Doctor Who Made 6K A Day For Prescribing Oxy: "I Was A Scapegoat"

Doctor Who Made 6K A Day For Prescribing Oxy: "I Was A Scapegoat"

By Maggie Ethridge 10/04/18

“When I started treating people with chronic non-cancer pain. I felt it was unethical and discriminatory to limit the dose of medication."

Image: 
Barry Schultz
Barry Schultz being interviewed by 60 Minutes. Photo via YouTube

Florida physician Barry Schultz was convicted to 157 years in prison for illegally prescribing enormous amounts of opioids to his patients.

Now he calls himself a "scapegoat" for the pharmaceutical companies who produce, distribute and advocate for the prescription of opioids.

Mallinckrodt pharmaceutical company was the provider of opioids in Schultz’s practice. Last year, the company paid a $35 million fine for its failure to report suspicious orders of prescription drugs. According to a recent 60 Minutes report, Mallinckrodt provided 500 million oxycodone pills to the state of Florida, which has a population of 20 million people.

Even after Mallinckrodt’s own internal investigation concluded that Dr. Schultz’s practice of prescribing had “a suspicious pattern indicating diversion,” the company continued to supply him with opioids.

Barry Schultz interviewed from prison with 60 Minutes to announce that he was a “scapegoat” for those really to blame—the opioid manufacturers.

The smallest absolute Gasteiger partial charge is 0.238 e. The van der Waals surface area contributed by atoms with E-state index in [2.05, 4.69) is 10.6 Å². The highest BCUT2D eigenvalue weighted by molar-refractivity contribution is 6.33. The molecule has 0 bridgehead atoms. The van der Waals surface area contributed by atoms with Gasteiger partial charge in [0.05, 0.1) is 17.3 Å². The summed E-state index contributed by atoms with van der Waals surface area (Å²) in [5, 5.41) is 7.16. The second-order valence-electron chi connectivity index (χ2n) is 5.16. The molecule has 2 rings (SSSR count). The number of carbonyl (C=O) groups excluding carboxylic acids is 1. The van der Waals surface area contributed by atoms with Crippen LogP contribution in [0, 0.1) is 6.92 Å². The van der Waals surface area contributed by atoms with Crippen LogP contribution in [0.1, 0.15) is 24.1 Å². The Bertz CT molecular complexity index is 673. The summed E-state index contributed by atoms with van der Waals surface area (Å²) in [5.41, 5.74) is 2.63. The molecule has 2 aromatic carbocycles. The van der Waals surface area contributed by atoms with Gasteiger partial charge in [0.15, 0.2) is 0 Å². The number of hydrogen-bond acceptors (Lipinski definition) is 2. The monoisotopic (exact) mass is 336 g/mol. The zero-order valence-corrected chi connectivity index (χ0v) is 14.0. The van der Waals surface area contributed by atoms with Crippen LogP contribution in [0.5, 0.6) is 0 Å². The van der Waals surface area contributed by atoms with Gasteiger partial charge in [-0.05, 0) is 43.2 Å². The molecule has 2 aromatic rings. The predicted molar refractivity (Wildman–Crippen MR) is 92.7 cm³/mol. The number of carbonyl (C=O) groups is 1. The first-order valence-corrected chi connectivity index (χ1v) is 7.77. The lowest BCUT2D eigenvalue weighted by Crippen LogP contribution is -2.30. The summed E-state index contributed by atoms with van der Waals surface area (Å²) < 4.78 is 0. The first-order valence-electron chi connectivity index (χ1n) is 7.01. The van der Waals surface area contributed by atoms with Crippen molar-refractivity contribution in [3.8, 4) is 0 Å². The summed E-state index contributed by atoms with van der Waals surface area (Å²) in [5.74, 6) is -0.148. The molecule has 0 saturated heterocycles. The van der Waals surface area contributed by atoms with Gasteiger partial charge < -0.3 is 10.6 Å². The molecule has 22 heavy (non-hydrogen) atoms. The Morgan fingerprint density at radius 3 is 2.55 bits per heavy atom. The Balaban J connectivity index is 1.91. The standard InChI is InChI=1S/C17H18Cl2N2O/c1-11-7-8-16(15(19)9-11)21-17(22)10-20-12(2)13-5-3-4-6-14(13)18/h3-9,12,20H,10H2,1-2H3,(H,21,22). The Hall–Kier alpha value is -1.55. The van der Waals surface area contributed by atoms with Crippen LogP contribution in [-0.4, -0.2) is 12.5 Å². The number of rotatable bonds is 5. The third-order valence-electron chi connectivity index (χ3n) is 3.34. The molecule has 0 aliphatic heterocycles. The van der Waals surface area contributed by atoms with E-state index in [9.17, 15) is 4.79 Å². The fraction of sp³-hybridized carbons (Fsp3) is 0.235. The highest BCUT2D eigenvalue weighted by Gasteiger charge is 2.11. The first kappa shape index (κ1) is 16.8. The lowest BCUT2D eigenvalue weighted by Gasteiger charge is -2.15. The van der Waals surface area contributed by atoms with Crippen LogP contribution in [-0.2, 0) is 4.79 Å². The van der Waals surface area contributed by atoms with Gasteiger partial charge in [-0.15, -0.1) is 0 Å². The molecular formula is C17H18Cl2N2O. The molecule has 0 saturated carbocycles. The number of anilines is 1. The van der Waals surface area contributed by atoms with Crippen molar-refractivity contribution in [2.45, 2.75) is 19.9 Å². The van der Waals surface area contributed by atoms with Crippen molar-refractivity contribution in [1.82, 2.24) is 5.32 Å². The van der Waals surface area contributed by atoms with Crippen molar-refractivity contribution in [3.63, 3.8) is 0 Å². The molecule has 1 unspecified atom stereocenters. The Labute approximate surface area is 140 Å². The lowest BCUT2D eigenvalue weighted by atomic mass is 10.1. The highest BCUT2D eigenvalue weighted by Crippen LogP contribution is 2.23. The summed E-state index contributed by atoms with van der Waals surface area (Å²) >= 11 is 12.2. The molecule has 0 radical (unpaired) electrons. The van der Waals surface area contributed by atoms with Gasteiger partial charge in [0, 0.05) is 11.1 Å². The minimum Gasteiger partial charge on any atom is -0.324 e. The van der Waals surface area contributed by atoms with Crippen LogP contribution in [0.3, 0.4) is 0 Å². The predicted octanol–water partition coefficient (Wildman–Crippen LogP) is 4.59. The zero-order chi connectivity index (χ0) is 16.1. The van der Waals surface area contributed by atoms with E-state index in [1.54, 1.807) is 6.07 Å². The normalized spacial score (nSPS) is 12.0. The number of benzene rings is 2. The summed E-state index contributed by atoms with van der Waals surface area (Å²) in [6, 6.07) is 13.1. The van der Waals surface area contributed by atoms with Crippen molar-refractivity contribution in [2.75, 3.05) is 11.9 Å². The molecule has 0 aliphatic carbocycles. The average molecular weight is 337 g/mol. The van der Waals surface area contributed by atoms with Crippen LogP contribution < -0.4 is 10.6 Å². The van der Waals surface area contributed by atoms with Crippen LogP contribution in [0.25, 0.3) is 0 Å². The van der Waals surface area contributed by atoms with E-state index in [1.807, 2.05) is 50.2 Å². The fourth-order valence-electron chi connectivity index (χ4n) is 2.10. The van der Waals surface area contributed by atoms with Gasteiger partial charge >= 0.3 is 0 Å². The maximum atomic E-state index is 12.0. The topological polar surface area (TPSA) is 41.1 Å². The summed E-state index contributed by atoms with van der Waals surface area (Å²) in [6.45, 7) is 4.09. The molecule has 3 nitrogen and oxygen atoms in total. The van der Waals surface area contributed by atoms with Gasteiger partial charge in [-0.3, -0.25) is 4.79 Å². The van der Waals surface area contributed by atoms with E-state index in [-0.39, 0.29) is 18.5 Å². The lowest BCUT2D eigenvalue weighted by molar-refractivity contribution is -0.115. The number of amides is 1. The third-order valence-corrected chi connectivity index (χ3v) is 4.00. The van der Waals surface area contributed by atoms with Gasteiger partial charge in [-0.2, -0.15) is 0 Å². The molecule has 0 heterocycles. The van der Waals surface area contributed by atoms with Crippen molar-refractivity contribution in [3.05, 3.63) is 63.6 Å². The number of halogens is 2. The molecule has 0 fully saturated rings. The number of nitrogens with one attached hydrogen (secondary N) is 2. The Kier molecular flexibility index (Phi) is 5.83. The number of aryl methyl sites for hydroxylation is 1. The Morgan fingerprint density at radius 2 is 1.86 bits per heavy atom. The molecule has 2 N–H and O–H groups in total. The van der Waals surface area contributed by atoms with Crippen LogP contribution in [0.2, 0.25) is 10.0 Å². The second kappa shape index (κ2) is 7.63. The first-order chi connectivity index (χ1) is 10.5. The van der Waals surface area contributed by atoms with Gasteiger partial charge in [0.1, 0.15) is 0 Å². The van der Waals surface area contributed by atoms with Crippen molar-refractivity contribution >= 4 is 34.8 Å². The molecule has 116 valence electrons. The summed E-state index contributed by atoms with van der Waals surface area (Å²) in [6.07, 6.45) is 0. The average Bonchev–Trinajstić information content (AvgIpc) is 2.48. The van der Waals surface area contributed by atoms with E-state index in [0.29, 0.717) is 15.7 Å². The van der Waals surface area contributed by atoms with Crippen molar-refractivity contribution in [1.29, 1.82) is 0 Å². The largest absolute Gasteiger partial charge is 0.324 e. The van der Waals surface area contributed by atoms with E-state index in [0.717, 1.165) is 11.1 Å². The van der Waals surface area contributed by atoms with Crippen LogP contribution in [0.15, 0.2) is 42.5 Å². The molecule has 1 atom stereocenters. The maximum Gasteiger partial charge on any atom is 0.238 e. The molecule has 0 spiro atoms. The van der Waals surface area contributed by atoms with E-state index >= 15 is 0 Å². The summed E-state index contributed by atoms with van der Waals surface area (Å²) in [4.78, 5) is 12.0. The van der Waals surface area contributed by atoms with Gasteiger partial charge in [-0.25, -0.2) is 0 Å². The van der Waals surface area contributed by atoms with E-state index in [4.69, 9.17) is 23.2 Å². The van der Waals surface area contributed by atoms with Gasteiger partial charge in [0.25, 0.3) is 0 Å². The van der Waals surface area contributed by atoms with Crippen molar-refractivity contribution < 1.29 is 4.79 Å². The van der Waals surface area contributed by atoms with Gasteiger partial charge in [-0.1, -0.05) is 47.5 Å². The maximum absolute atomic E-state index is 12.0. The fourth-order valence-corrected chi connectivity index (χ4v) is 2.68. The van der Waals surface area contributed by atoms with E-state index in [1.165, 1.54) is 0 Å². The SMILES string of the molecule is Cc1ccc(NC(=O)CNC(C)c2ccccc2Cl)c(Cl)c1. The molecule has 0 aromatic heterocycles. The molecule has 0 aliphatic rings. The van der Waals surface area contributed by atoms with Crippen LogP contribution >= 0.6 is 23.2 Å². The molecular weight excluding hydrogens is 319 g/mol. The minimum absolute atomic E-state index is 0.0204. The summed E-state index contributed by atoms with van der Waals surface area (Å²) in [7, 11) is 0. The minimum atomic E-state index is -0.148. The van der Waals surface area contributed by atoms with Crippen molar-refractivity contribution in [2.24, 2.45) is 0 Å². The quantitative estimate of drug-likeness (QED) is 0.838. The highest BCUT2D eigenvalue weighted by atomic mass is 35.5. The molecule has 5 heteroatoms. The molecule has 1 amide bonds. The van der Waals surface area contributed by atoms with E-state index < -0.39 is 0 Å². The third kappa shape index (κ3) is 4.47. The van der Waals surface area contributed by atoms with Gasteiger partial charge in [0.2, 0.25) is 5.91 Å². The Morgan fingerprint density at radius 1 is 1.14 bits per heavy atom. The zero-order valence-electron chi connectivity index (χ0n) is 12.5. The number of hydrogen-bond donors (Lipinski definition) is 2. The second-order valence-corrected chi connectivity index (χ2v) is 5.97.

State Attorney Dave Aronberg's office prosecuted Barry Schultz. Aronberg blamed Florida’s lax laws at the time for fueling the opioid overdose crisis. Pain clinics in Florida allowed patients to visit, pick up pills, and pay in cash. As a result, people from other states began coming to Florida to obtain opioids, creating a frenzy where waiting rooms would be overflowing.

This was the kind of pain clinic that Schultz operated in Delray Beach, Florida. DEA records show in 2010 that Dr. Schultz was prescribing some patients as many as 100 pills a day, and making more than $6,000 a day from prescribing opioids.

Despite this, Dr. Schultz refuses to take responsibility for his actions. “When I started treating people with chronic non-cancer pain,” he told 60 Minutes, “I felt it was unethical and discriminatory to limit the dose of medication. And if I had known that the overdose incidents had increased dramatically the way it had, I would have moderated my approach.”

Carol Tain's son David died in 2010 of an opioid overdose from pills prescribed by Dr. Schultz for pain management after a car accident. Tain’s mother considers Dr. Schultz responsible for her son's death.

“He didn't even examine him. He hadn't seen him in four-and-a-half years,” Tain said to 60 Minutes of the doctor’s prescriptions for her son. “He just—just wrote—wrote out these scripts… As far as I'm concerned, he's a murderer and—and not a doctor. He murdered my son. He didn't need a gun. He used his pen to murder my son.”

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Maggie May Ethridge is the author of Atmospheric Disturbances: Scenes From a Marriage (Shebooks, 2014) and the recently completed novel, Agitate My Heart. She is a freelance writer published in Rolling Stone, VOX, Washington Post, The Guardian and many others. Find her at her blog Flux Capacitor or on LinkedIn or Twitter.

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